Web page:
We’re back at Bishan Park for our weekly playdate, and I think it was the first time that we had such a good turnout, which meant the mums could each take only one segment, and the children could experience a wider variety of “teaching styles”.
Here’s the general format of our playdates, for those of you who might want to organise something similar for your children and their friends.
*Tip #1: Try to gather a group of four to six children of the same age, ie born in the same year. Too few children might mean that you end up with only one or two sometimes, and too many might be difficult to handle, as they might be more easily distracted.
*Tip #2: Find a common day and time (mornings are probably better for younger children), and stick to it. It’ll be good if you can find like-minded mums, so that working together as a co-op will be much easier.
*Tip #3: Set up a Whatsapp group chat and/or a secret (for privacy purposes) Facebook group to discuss what you’ll be doing each week, and to share photos.
1. Welcome Song
– There are many different Welcome songs which you can find on Youtube. Ours is very simple, as we sing the following lyrics, to the tune of “Happy Birthday”.
*Tip #4: Find a song that is simple enough for the children, even though they might not be able to sing along, as it signals the start of each session for them.
Good morning to you
Good morning to you
Good morning my dear friends
Good morning to you
Singing and waving Good Morning to each other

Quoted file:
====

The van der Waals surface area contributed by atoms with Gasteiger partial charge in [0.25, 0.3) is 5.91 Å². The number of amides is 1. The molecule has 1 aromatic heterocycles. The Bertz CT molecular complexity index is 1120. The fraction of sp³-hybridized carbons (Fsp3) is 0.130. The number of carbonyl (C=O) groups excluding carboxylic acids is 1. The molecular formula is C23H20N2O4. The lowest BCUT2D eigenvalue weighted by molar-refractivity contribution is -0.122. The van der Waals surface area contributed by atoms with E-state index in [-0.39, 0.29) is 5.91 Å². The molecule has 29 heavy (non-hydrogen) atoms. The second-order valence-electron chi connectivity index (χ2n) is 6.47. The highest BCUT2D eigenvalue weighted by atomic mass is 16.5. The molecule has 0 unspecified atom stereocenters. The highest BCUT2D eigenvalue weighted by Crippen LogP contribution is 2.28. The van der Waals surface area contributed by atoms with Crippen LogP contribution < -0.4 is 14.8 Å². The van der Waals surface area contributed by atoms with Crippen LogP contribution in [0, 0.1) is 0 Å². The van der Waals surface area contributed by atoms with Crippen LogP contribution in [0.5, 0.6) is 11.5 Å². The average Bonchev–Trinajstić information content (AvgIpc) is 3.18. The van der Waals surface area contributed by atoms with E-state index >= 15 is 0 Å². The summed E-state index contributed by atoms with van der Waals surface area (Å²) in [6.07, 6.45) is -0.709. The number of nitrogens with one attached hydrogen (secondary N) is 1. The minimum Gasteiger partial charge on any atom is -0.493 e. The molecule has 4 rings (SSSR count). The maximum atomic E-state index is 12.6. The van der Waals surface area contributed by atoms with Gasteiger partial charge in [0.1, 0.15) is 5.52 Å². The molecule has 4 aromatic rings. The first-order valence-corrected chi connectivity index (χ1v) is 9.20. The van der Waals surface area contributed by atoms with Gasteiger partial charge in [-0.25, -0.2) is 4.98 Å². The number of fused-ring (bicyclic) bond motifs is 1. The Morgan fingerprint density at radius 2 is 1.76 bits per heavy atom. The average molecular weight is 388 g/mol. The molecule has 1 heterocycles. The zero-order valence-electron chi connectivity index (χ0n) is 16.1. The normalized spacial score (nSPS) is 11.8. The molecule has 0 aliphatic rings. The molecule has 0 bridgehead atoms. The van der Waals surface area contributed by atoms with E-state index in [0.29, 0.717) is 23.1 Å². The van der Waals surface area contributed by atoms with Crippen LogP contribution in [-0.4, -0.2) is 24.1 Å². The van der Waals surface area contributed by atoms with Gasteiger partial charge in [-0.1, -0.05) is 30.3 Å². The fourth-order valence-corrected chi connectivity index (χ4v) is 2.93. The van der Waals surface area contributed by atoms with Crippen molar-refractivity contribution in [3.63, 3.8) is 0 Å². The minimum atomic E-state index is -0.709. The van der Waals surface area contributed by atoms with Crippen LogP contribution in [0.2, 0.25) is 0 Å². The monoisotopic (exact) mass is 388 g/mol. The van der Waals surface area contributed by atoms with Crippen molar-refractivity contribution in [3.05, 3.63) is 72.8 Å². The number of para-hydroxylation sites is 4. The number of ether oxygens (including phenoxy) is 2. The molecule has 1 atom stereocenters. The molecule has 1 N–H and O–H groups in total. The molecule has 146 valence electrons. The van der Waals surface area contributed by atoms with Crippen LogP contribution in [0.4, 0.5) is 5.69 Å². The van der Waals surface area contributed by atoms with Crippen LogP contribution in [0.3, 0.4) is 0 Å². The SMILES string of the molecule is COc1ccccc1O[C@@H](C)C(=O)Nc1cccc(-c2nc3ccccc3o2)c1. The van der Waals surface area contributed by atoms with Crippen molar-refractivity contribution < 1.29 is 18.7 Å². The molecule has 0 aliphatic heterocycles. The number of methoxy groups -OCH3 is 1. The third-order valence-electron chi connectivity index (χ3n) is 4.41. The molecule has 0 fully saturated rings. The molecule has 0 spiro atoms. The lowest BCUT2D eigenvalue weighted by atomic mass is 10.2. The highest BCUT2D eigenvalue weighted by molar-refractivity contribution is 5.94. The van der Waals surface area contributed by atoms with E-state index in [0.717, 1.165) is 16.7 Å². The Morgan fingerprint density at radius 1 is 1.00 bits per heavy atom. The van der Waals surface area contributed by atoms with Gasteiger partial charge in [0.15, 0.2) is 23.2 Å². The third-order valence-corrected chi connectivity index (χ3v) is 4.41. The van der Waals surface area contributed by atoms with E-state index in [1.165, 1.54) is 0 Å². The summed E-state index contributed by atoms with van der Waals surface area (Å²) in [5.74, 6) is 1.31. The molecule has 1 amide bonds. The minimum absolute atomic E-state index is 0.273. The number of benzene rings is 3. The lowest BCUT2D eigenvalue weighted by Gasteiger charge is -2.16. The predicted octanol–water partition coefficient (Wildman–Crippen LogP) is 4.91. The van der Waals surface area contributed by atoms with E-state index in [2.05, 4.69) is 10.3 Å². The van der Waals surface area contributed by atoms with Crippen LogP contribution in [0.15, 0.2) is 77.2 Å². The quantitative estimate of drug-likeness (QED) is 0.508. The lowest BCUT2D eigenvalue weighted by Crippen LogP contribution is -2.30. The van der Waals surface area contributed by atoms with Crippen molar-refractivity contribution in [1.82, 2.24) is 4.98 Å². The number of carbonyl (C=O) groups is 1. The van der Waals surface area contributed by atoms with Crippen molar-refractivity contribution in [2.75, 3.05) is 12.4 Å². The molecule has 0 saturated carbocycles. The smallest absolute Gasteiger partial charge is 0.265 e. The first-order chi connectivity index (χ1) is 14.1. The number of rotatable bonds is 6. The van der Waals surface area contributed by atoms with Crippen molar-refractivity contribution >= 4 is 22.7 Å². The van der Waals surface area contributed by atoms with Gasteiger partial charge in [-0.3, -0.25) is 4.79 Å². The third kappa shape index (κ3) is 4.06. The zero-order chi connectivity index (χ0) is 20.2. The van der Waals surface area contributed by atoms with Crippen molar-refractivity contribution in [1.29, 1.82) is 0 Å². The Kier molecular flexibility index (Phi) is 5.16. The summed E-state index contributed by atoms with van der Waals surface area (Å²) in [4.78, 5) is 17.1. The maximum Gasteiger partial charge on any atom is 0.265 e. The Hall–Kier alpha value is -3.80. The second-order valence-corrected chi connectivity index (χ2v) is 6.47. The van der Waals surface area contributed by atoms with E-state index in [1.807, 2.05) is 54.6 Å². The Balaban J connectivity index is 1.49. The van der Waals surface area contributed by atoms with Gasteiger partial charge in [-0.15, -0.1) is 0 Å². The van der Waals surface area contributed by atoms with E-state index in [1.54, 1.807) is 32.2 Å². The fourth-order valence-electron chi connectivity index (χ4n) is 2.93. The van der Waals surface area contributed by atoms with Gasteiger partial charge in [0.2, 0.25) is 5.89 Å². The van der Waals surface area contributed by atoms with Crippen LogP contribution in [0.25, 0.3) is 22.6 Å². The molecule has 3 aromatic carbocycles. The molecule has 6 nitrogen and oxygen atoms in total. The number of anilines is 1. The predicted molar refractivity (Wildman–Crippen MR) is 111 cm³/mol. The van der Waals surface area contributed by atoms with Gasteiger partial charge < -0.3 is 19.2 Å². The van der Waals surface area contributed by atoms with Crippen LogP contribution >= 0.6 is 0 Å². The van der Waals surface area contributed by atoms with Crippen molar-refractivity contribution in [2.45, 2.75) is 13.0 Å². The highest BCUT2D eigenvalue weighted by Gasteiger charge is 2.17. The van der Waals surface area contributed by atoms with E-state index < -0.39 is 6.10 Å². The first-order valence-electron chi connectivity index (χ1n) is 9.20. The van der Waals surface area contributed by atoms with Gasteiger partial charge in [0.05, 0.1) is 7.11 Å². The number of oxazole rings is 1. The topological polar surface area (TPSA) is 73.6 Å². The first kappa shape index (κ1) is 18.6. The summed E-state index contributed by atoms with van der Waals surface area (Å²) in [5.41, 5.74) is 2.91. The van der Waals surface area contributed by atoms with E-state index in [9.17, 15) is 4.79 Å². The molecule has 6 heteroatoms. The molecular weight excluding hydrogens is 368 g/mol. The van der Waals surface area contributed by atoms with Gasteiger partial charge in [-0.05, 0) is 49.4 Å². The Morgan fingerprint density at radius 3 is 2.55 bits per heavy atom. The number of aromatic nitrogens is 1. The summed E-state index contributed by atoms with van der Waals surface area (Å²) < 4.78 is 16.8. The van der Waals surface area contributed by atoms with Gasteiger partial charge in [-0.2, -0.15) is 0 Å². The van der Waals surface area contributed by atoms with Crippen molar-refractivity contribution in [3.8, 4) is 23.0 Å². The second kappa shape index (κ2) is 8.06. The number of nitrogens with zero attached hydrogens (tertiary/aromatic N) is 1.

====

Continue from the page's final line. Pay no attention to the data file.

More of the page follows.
2. Recapitulation of previous session and Introduction of new items
– Our theme for this term is Animals, so we started with farm animals, and have now moved on to zoo animals. Mummy S brought some animal figurines and simple animal puzzles for the children to work on.
*Tip #5: It’s good for the mums to take turns being in charge of the different segments, to tap on the various resources each family has. Everyone will have a different take on the theme, and you’ll be pleasantly surprised by the many different ways each segment can be done.
Introducing the animals
Working on the animal puzzle
– I read Who’s a Cheeky Monkey? to the children, and some of them were quite amused by the puppet monkey, so I got them to try placing their hands in the monkey’s mouth, after I had finished reading the book.
*Tip #6: Interactive books are more appealing, and you can try touch-and-feel books, as well as lift-the-flap books. I’ve got a really soft spot for books, so I have a lot of books at home, but if you don’t, the national library is always a safe bet.
Who’s a Cheeky Monkey?
Touching the monkey’s mouth
– Mummy C taught the children to make a monkey’s face out of some shapes, which was really clever, as last term’s theme was shapes. She was really organised, and even packed the materials into individual ziplock bags, so that each child could just take a pack, and work on it with his/her mum.
*Tip #7: It’s good if the craft and story are linked in some way, like how ours was this week.
*Tip #8: Don’t worry about not being good with crafts! The internet is also an extremely useful source of ideas, and we almost always get our ideas online.
*Tip #9: Prepare a sample beforehand, and make sure you have enough materials, such as scissors and glue, to go around.
*Tip #10: Keep the craft simple, so that the children can be as involved as possible, and remember that their attention spans aren’t very long.
*Tip #11: We also like to take a group photo of the children with their crafts, immediately after they’re done, as a keepsake of sorts.